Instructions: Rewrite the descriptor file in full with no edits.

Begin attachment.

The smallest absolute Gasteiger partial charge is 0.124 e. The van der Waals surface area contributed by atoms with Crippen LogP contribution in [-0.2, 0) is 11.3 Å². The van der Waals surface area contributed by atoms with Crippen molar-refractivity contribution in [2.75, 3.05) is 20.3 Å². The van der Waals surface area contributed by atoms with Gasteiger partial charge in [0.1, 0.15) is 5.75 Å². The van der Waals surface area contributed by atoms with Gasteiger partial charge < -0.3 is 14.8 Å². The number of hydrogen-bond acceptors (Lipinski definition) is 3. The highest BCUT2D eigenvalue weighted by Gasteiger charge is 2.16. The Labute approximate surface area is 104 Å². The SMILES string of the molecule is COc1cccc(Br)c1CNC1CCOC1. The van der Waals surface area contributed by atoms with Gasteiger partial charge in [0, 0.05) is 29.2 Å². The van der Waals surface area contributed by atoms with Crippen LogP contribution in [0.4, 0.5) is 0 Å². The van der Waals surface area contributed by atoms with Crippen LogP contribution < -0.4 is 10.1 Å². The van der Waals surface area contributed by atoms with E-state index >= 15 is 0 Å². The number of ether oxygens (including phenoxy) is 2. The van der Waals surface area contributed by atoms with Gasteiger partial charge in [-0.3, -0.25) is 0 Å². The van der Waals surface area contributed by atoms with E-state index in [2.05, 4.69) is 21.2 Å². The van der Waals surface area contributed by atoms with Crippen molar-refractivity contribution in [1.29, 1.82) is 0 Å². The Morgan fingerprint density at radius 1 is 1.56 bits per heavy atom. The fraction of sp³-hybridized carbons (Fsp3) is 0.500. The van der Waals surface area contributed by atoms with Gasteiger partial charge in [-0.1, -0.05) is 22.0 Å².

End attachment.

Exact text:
The smallest absolute Gasteiger partial charge is 0.124 e. The van der Waals surface area contributed by atoms with Crippen LogP contribution in [-0.2, 0) is 11.3 Å². The van der Waals surface area contributed by atoms with Crippen molar-refractivity contribution in [2.75, 3.05) is 20.3 Å². The van der Waals surface area contributed by atoms with Gasteiger partial charge in [0.1, 0.15) is 5.75 Å². The van der Waals surface area contributed by atoms with Gasteiger partial charge < -0.3 is 14.8 Å². The number of hydrogen-bond acceptors (Lipinski definition) is 3. The highest BCUT2D eigenvalue weighted by Gasteiger charge is 2.16. The Labute approximate surface area is 104 Å². The SMILES string of the molecule is COc1cccc(Br)c1CNC1CCOC1. The van der Waals surface area contributed by atoms with Gasteiger partial charge in [0, 0.05) is 29.2 Å². The van der Waals surface area contributed by atoms with Crippen LogP contribution in [0.4, 0.5) is 0 Å². The van der Waals surface area contributed by atoms with Crippen LogP contribution < -0.4 is 10.1 Å². The van der Waals surface area contributed by atoms with E-state index >= 15 is 0 Å². The number of ether oxygens (including phenoxy) is 2. The van der Waals surface area contributed by atoms with Gasteiger partial charge in [-0.3, -0.25) is 0 Å². The van der Waals surface area contributed by atoms with E-state index in [2.05, 4.69) is 21.2 Å². The van der Waals surface area contributed by atoms with Crippen molar-refractivity contribution in [1.29, 1.82) is 0 Å². The Morgan fingerprint density at radius 1 is 1.56 bits per heavy atom. The fraction of sp³-hybridized carbons (Fsp3) is 0.500. The van der Waals surface area contributed by atoms with Gasteiger partial charge in [-0.1, -0.05) is 22.0 Å².